Corn leaf aphid (extended information)


The role of this insect as a vector of the sugarcane mosaic virus, maize dwarf mosaic virus, and maize leaf-fleck virus makes it a pest of considerable economic importance. Diseased plants may become stunted, show a conspicuous yellowish mottling, and turn reddish as they mature. Young plants that have been infected seldom produce ears.

Piercing of the leaves and sucking of plant fluids by the insect causes some yellowish mottling, but this damage is seldom of economic importance. Sugary droplets excreted by the aphids favor the development of black molds and make the plants sticky. These insects usually attack maize plants at the end of the midwhorl stage. Their colonies may completely cover emerging tassels and the surrounding leaves, preventing pollen release. In severe outbreaks the ear shoot is also infested, and seed set may be affected.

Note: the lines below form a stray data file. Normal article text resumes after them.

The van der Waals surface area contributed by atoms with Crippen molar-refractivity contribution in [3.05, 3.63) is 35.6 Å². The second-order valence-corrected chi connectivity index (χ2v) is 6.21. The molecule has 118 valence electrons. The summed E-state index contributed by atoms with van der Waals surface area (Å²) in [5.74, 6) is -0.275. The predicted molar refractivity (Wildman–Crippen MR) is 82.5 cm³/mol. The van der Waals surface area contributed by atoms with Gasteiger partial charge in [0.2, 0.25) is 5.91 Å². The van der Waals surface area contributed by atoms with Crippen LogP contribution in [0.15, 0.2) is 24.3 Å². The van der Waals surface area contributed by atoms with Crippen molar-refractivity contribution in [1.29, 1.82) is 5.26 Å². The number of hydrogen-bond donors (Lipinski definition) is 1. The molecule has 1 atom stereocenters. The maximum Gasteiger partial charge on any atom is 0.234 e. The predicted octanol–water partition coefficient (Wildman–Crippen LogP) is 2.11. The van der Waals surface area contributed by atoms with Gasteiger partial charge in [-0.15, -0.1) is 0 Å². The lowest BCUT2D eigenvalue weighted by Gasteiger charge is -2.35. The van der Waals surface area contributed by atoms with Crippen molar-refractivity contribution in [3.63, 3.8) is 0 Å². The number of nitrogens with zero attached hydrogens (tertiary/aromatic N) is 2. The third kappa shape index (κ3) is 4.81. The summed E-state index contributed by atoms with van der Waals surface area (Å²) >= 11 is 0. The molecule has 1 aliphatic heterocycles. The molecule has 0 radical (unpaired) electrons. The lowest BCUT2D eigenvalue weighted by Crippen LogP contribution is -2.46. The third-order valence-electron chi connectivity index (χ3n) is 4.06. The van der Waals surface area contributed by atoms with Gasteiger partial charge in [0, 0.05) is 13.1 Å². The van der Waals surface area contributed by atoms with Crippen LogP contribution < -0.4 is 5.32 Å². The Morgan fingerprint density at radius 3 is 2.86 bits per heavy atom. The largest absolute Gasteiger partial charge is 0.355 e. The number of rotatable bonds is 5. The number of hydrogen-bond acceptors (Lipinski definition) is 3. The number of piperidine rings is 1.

Description and life cycle

The small, greenish blue adults females do not lay eggs but give birth to nymphs. In crowded colonies winged forms are produced that eventually migrate to other plants. Skins that have been shed give the colonies a whitish appearance.